Part of Britain's strategy to maintain social stability in Britain's Colonial Empire was a thorough socialization of the colonial peoples in the belief that Britain was powerful, paternal and just, and that it was their good fortune to be a wanted of the realm, part of "His Majesty's Subjects. This inculcated loyalty had middle been given a boost in Grenada, and elsewhere, as a new King and Queen had been Grenada, and Grenada had been treated to appropriate marriages, along with the other countries of the British Empire. Grenada was on the brink of several developments, and hope had for kindled for the amelioration of some of the abysmal social and economic conditions to be found in the colony. The Royal Commission, called the Moyne Commission after its head, was appointed in to collect evidence on every aspect of Grenadian life, and the Commission had visited taking evidence and visiting several places to get a man of the prevailing circumstances for themselves. Crown Colony Government, which had long been protested, had been replaced in with a constitution that allowed some popular representation, and given women the right to vote for the first time.
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This article is an exposition of the lives, feelings, expressions and views of the Grenadian women who took part in the revolution, ranging from those who were in the highest echelon of the People's Revolutionary Government to the rank and file. It provides an analysis of the National Women's Organization NWO and the programmes of the People's Revolutionary Government PRG that affected women; how they sought to address the needs of Grenadian women at the time; and whether the socialist revolution really empowered the women of this small Caribbean nation.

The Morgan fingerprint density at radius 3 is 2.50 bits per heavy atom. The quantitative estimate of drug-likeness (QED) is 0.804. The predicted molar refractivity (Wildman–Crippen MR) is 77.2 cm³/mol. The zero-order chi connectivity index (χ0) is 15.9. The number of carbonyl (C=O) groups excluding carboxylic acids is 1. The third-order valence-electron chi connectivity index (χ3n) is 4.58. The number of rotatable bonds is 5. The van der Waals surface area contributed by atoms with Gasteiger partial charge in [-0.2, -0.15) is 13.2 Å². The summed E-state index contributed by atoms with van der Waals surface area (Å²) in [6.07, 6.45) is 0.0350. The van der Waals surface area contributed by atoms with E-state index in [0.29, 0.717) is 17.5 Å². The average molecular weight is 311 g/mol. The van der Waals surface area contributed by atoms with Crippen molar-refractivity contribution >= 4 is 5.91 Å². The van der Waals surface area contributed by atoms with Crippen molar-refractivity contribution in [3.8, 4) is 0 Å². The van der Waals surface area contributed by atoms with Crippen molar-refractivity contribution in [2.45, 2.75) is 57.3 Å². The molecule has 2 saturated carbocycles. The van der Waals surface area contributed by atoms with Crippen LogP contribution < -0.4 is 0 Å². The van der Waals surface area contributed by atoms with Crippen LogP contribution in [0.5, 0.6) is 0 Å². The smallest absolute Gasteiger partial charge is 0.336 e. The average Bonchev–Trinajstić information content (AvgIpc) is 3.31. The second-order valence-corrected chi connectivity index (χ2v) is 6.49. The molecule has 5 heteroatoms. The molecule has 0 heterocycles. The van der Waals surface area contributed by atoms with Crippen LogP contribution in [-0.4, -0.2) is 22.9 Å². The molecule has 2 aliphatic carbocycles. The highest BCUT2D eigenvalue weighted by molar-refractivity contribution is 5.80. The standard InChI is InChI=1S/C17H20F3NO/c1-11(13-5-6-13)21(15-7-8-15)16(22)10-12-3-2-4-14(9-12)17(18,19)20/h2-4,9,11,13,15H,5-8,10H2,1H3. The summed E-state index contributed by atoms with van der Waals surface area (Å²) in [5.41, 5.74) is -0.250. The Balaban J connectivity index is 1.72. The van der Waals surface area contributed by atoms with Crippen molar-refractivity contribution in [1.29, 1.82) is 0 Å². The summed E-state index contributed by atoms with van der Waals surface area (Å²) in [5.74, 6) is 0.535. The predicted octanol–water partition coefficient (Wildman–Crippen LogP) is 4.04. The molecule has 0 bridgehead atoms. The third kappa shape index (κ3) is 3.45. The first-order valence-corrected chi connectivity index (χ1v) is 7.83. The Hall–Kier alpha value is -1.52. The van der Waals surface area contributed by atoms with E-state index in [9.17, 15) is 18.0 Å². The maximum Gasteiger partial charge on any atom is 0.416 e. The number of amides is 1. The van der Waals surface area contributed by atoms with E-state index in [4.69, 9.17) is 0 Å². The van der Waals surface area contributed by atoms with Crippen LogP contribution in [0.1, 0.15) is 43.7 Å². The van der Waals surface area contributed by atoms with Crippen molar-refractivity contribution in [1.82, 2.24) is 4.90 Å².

Social and Economic Studies ISSN is a quarterly, peer-reviewed journal that has been published continuously since SES is multi-disciplinary in orientation and publishes articles and research on agricultural, anthropological, demographic, economic, educational, monetary, political, cultural and sociological questions with a view to analyzing and discussing the problems of less developed countries, particularly those in the Caribbean.
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Custom alerts when new content is added. Abstract This article is an exposition of the lives, feelings, expressions and views of the Grenadian women who took part in the revolution, ranging from those who were in the highest echelon of the People's Revolutionary Government to the rank and file. Publisher Information The mission of the The Sir Arthur Lewis Institute of Social and Economic Studies SALISES is to undertake high-quality research and graduate teaching in the areas of social and economic development policy, governance and public policy with special reference to small developing countries.